Despite our best efforts as gardeners, at duplicating what we see in nature, and improving upon it with our own combinations and patterns, there is something wonderfully majestic about observing a favourite plant in its native habitat.
Such was the case a few weeks back, when I saw a beautiful stand of Aquilegia canadensis, the Canadian Columbine, on wooded and rocky outcrops along Twiss Road, just north of Burlington, Ontario.
The self-sowing tendencies of this plant were evident with several plants established on various levels of the outcrop, as well as in an actual row alongside the road. In my garden, I let it do its thing amongst Hostas, ferns and Martagon Lilies.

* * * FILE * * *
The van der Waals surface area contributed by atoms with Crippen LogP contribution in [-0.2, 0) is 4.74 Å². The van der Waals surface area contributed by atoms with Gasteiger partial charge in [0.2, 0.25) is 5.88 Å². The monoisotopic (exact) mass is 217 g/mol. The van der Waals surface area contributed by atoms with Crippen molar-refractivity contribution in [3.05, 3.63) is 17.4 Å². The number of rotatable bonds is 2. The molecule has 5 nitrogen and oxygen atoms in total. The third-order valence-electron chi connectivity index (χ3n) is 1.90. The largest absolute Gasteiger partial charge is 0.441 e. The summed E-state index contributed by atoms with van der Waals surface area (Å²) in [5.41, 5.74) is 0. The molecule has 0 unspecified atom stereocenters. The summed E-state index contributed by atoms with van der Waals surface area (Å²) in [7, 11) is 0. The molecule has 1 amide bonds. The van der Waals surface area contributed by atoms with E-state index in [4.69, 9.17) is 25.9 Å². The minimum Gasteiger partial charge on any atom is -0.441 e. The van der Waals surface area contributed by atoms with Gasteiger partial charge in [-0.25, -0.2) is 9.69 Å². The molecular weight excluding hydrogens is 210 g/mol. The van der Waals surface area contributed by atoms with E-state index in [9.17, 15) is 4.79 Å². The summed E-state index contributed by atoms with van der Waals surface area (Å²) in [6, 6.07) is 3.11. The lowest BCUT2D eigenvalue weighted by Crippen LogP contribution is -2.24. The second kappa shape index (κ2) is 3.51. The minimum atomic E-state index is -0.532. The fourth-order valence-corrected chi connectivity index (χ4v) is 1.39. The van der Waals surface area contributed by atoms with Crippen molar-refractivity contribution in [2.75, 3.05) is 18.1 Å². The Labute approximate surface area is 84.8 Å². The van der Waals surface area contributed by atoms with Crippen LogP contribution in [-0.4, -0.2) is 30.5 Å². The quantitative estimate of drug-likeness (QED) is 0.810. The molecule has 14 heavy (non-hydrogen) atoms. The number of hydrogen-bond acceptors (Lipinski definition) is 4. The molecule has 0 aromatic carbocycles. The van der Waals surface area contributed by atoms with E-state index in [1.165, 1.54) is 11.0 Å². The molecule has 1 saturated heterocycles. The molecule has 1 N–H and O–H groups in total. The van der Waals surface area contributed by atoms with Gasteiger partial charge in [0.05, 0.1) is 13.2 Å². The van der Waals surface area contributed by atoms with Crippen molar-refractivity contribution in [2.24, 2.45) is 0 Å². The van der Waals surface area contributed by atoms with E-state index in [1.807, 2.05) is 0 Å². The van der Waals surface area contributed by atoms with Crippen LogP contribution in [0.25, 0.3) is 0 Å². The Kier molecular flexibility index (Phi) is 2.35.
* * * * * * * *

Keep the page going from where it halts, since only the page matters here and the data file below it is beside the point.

I've long been enamoured by this plant, preferring its grace and subtle beauty over the larger-flowered modern hybrids. Phillips and Rix state that it is pollinated by hummingbirds.
More recently, the dwarf strain 'Little Lanterns' has been very impressive, as well as the newer 'Pink Lanterns'.
Interestingly, Jelitto and Schacht record several forms of the species: "albiflora with white flowers, flaviflora flowers entirely yellow, and phippenii sepals pink, petals yellow" which must have been used to create the newer seed strains.
Here's to dirt under your nails.
Mark, the coolplantsguy